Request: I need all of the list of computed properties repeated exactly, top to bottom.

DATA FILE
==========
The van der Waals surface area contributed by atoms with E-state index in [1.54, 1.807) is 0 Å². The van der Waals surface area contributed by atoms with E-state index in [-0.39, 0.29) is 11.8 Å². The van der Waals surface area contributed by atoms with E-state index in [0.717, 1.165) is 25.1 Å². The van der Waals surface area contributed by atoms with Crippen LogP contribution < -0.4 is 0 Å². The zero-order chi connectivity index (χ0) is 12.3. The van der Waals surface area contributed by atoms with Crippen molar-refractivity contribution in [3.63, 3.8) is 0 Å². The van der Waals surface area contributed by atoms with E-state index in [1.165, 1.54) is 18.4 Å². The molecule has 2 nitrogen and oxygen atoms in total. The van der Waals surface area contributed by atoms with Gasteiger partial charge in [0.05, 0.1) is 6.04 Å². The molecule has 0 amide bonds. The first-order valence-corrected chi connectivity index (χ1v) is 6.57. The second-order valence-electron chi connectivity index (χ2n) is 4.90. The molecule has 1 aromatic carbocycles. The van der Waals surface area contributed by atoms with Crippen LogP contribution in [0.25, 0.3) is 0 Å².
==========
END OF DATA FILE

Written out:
The van der Waals surface area contributed by atoms with E-state index in [1.54, 1.807) is 0 Å². The van der Waals surface area contributed by atoms with E-state index in [-0.39, 0.29) is 11.8 Å². The van der Waals surface area contributed by atoms with E-state index in [0.717, 1.165) is 25.1 Å². The van der Waals surface area contributed by atoms with Crippen LogP contribution < -0.4 is 0 Å². The zero-order chi connectivity index (χ0) is 12.3. The van der Waals surface area contributed by atoms with Crippen molar-refractivity contribution in [3.63, 3.8) is 0 Å². The van der Waals surface area contributed by atoms with E-state index in [1.165, 1.54) is 18.4 Å². The molecule has 2 nitrogen and oxygen atoms in total. The van der Waals surface area contributed by atoms with Gasteiger partial charge in [0.05, 0.1) is 6.04 Å². The molecule has 0 amide bonds. The first-order valence-corrected chi connectivity index (χ1v) is 6.57. The second-order valence-electron chi connectivity index (χ2n) is 4.90. The molecule has 1 aromatic carbocycles. The van der Waals surface area contributed by atoms with Crippen LogP contribution in [0.25, 0.3) is 0 Å².